The girl next to me asked why we had to do it.
My professor’s lips curled into a sad smile. ‘Well, why do we do anything?’ he asked. ‘We wake up, we get up, we do what needs to be done, and then it starts all over again. That’s life.’
Yes, it is.
It was true, she was pretty even though she was out of focus. Her friends often wondered, when her eyes glazed over, whereabouts her mind was drifting during their conversations.
She craved attention, yet enjoyed the background. Forcing laughs, and making small talk to entertain the masses. The only real excitement came from the stares of male passersby. She imagined their trousers tightening as they eyed her short skirt and long, shapely body.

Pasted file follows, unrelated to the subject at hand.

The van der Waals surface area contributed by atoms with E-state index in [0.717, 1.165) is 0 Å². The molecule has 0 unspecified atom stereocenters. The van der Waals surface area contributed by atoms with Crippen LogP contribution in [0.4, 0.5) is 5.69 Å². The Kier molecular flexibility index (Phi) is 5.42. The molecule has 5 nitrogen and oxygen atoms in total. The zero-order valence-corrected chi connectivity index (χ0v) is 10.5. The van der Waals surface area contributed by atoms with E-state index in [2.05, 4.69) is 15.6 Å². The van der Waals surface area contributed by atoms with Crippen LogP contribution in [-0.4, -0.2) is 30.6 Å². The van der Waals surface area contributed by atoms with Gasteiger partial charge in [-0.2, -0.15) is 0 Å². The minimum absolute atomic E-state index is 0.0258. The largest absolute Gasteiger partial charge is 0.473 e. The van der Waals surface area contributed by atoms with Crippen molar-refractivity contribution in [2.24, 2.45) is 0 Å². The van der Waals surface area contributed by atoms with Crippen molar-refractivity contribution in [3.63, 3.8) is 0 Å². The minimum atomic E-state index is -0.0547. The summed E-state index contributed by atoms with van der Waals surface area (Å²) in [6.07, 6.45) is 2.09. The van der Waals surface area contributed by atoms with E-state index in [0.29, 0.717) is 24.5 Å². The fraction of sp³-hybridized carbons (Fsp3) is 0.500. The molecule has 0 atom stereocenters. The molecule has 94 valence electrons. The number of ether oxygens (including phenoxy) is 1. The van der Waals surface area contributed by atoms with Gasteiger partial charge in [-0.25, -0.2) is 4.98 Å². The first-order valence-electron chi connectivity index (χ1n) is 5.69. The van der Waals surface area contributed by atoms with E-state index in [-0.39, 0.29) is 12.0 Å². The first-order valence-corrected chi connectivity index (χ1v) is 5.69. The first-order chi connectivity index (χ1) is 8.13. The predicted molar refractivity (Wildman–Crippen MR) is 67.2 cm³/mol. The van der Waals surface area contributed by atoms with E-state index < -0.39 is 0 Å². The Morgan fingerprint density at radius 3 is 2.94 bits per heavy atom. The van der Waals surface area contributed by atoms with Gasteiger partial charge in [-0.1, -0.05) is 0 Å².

As she shamefully walked inside her home the next morning, removing the cross from her neck and opening a textbook, the make-up hid the bites he had left on her throat.
It was true, she was pretty.
But, she was out of focus.
The words are twisted, dancing upon my tongue like fiery tornadoes. I long to spill them out and spurt them over the page to make a pretty story, but the desire for that is all. I don’t really want to write. I know I should, I know they want me to; but I don’t feel like it. And my accounts are meaningless, anyway.
Somebody, or perhaps nobody, once told me that writing shouldn’t be done unless there is a great demand in your body for it. Unless your heart is dripping with shame; unless your eyes are searing with jealous anger; or unless your head is blissfully napping on the soft underside of a cloud with the one you admire most.